Lindsay Bryan-Podvin (pronouns she/her/hers) is a biracial female social worker-turned-financial therapist and author. The first financial therapist in Michigan, she holds a Master’s degree in Social Work from the University of Michigan, and a bachelor’s degree in Sociology from Michigan State University, and practices in Washtenaw County.

This event is in partnership with Literati Bookstore and includes a signing with books for sale.

Mar
10
Tue
New Writings from University of Michigan Historians @ Literati
Mar 10 @ 7:00 pm – 8:30 pm

We’re pleased to welcome faculty members from the University of Michigan’s History Department as they present their recent publications. Copies of the titles will be available for purchase.

Howard Brick, et al., At the Center: American Thought and Culture in the Mid-Twentieth Century 

Joshua Cole, Lethal Provocation:  The Constantine Murders and the Politics of French Algeria 

Juan Cole, Muhammad: Prophet of Peace Amid the Clash of Empires

Henry Cowles, The Scientific Method: An Evolution of Thinking from Darwin to Dewey

Jesse Hoffnung-Garskof, Racial Migrations: New York City and the Revolutionary Politics of the Spanish Caribbean

Victoria Langland, et al., The Brazil Reader: History, Culture, Politics

Alexandra Minna Stern, Proud Boys and the White Ethnostate: How the Alt-Right Is Warping the American Imagination

Ellen Muehlberger, Moment of Reckoning: Imagined Death and Its Consequences in Late Ancient Christianity

Perrin Selcer, The Cold War Origins of the Global Environment  

Julius Scott, The Common Wind: Afro-American Currents in the Age of the Haitian Revolution

Mar
11
Wed
Lacy M. Johnson @ Weill Hall, Betty Ford Classroom 1100
Mar 11 @ 4:00 pm – 5:30 pm

Free and open to the public. Reception and book signing to follow. 

Join us for a reading by Lacy M. Johnson, author of The Reckonings and professor of creative nonfiction at Rice University. David Morse, Lecturer at the Ford School’s Writing Center, will moderate the conversation and Q&A.

From the speaker’s bio: 

Lacy M. Johnson is a Houston-based professor, curator, activist, and is author of The Reckonings, which was named a National Book Critics Circle Award Finalist in Criticism and one of the best books of 2018 by Boston Globe, Electric Literature, Autostraddle, Book Riot, and Refinery 29. She is also author of The Other Side. For its frank and fearless confrontation of the epidemic of violence against women, The Other Side was named a finalist for the National Book Critics Circle Award in Autobiography, the Dayton Literary Peace Prize, an Edgar Award in Best Fact Crime, the CLMP Firecracker Award in Nonfiction; it was a Barnes and Noble Discover Great New Writer Selection for 2014, and was named one of the best books of 2014 by KirkusLibrary Journal, and the Houston Chronicle. She is also author of Trespasses: A Memoir, which has been anthologized in The Racial Imaginary and Literature: The Human Experience.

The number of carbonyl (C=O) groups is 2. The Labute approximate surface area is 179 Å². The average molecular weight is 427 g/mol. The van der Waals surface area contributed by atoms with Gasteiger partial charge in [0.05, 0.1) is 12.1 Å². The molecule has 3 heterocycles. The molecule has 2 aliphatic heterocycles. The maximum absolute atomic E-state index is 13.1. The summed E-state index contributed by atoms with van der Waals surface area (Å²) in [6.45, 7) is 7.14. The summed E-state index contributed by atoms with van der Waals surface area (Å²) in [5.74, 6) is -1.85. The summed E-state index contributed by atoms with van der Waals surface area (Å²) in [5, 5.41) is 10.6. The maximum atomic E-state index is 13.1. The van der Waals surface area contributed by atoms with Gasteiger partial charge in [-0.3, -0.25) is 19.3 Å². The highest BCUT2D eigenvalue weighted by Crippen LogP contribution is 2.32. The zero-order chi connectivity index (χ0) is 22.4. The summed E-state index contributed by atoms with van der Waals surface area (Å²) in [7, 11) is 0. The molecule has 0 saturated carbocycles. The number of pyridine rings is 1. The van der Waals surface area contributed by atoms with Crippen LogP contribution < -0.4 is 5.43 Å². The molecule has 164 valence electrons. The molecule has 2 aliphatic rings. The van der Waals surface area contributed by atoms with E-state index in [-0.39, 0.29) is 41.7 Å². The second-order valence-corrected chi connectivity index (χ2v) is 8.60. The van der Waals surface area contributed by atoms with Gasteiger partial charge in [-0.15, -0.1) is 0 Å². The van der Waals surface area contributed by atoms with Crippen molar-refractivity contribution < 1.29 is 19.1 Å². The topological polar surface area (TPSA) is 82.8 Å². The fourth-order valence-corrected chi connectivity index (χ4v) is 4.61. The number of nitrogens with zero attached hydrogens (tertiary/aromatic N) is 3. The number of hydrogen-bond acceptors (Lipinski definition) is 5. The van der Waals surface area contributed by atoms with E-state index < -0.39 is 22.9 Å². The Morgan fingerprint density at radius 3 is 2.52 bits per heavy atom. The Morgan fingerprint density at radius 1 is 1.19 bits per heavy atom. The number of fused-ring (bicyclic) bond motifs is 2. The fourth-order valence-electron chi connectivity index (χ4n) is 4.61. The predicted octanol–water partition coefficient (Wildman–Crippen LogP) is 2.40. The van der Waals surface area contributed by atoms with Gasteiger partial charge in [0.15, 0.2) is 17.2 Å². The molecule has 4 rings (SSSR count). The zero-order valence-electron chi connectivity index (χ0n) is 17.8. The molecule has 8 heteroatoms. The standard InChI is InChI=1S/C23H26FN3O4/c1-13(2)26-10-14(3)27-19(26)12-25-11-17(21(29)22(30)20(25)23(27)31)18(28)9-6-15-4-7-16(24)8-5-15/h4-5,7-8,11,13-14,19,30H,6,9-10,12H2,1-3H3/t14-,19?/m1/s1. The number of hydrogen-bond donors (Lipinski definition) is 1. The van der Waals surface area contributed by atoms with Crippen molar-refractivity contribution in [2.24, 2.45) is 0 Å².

She worked as a cashier at WalMart, sold steaks door-to-door, and puppeteered with a traveling children’s museum before earning a PhD from University of Houston’s Creative Writing Program, where she was both an Erhardt Fellow and Inprint Fondren Fellow. As a writer and artist, she has been awarded grants and fellowships from the Houston Endowment, Rice University’s Humanities Research Center, Houston Arts Alliance, the Sustainable Arts Foundation, Kansas Arts Commission (may it rest in peace), the Cynthia Woods Mitchell Center for the Arts, Inprint, and Millay Colony for the Arts. Her work has appeared in the New Yorker, the New York Times, the Los Angeles Times, Tin House, Guernica, Fourth Genre, Creative Nonfiction, Sentence, TriQuarterly, Gulf Coast and elsewhere. She teaches creative nonfiction at Rice University and is the Founding Director of the Houston Flood Museum.

Ausma Zehanat Khan: The Importance of Minority Voices in Crime Fiction or How Literature Can Promote Intercultural Understanding @ AADL Downtown (1st Floor Lobby)
Mar 11 @ 7:00 pm – 8:30 pm

How can literature address a climate of growing intolerance and hate? How can empathy in literature be used to confront exclusionary discourses by examining their underlying agendas? Canadian novelist and crime & fantasy author (A Deadly Divide, Among The Ruins)  Ausma Zehanat Khan will discuss the importance of counter-narratives that open up spaces for members of minority communities to speak. She explores questions of identity and belonging, marginalization and exclusion, through the lens of a Canadian Muslim detective who investigates crimes connected to global human rights issues. Through the stories she tells, she considers the disproportionate impact of these issues on minority communities, reflecting on how our understanding of justice is shaped by our ability to achieve it. Finally, she discusses the vital role literature can play in developing and deepening empathy, thus challenging intolerance and serving to defuse hate.

This event includes a signing with books for sale and is in partnership with the Department of English Language and Literature at Eastern Michigan University.

Poetry Salon: One Pause Poetry @ Argus Farm Stop
Mar 11 @ 8:00 pm – 10:00 pm

ONE PAUSE POETRY SALON is (literally) a greenhouse for poetry and poets, nurturing an appreciation for written art in all languages and encouraging experiments in creative writing.

We meet every Weds in the greenhouse at Argus Farm Stop on Liberty St. The poems we read each time are unified by form (haiku, sonnet, spoken word), poet, time / place (Tang Dynasty, English Romanticism, New York in the 70s) or theme / mood (springtime, poems with cats, protest poems). We discuss the poems and play writing games together, with time for snacks and socializing in between.

Members are encouraged to share their own poems or poems they like – they may or may not relate to the theme of the evening. This is not primarily a workshop – we may hold special workshop nights, but mostly we listen to and talk about poems for the sake of inspiring new writing.

Whether you are a published poet or encountering poetry for the first time, we invite you to join us!

$5 suggested donation for food, drinks and printing costs.

8-10 p.m., Argus Farm Stop greenhouse, 325 W. Liberty. $5 suggested donation. onepausepoetry.org, 707-1284.